From Socialist Voice, October 2007

A final abandonment of national independence

The revised EU constitution, whose main elements were agreed at the German-chaired EU summit meeting at the end of June, will take the form of amendments to the two existing treaties, the “Treaty on European Union” and the “Treaty Establishing the European Community.” This will be a change from the proposal to repeal the existing treaties entirely and substitute for them the “Treaty Establishing a Constitution for Europe,” which was signed in October 2004 but was rejected by French and Dutch voters in the summer of 2005.
     The new treaty will be called something different, and the word “constitution” will not occur in either its text or its title. The provisions to give a legal basis to the symbols of EU statehood—the flag, anthem, motto, and annual day—will be dropped, while at the same time the reality of the EU statehood that they symbolise will be brought into being, and the flag, anthem etc. will continue in use anyway, as they have already existed for years without any legal basis.
     Some other presentational changes will be made, but the new treaty will be legally as much a constitution as the previous one, for it will constitute or establish for the first time a legally new European Union in the constitutional form of a state, and will make us all real citizens of that state.
     This would be the most important step to affect the Irish state since its establishment in 1922. It would be the final abandonment by Fianna Fáil and the principal Irish political parties of all pretence to concern for democracy or national independence, on which their claim to historical legitimacy has rested.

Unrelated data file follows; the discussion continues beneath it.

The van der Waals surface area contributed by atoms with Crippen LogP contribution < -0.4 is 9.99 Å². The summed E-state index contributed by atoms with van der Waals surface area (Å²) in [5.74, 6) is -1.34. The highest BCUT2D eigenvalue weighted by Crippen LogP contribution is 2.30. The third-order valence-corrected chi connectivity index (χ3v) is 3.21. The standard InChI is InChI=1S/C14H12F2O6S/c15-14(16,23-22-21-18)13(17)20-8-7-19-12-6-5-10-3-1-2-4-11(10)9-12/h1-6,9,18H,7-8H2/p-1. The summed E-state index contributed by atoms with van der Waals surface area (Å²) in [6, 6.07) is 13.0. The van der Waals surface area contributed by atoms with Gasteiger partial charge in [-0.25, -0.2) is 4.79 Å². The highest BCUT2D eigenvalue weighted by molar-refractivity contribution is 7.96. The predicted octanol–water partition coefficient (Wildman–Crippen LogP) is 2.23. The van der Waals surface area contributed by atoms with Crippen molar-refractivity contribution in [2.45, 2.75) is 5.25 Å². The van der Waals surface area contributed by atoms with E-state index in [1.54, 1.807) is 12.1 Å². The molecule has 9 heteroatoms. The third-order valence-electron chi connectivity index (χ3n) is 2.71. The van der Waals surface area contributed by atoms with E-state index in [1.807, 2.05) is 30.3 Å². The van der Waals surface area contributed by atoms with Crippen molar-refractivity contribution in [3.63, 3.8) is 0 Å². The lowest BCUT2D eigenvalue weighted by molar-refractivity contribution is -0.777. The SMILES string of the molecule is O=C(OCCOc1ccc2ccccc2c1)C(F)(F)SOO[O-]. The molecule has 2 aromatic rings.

The Taoiseach, Bertie Ahern, the German Chancellor, Angela Merkel, and other EU politicians have admitted frankly that the revised treaty will contain 90 per cent or more of the constitution that French and Dutch voters rejected two years ago. By not calling it a constitution, the EU elite hope that they will be able to avoid referendums and will be able to push it through national parliaments without giving citizens a say.

What it aims to do

The treaty embodying the revised EU constitution (though it will not be called that) would do six important things.
     1. The new treaty would add to the powers of the Brussels institutions—which already make the majority of our laws—in more than forty new policy areas, including energy, transport, tourism, public services, space, civil and criminal law, civil protection, public health, and budget, while correspondingly reducing the powers of national states, their national parliaments and citizens.
     2. In making those laws, the new treaty would increase the voting weight of the bigger states and reduce that of smaller states, such as Ireland.
     3. It would deprive member-states of the right to have a representative at all times on the European Commission, the body that has the monopoly of proposing European laws. Big states as well as small ones would lose a permanent commissioner; but the economic and political weight of the former makes them inherently better able to defend their interests without such representation.
     4. It would contain a mechanism to enable majority voting for European law-making to be extended to new policy areas by agreement among governments, without the need for new treaties or treaty ratification.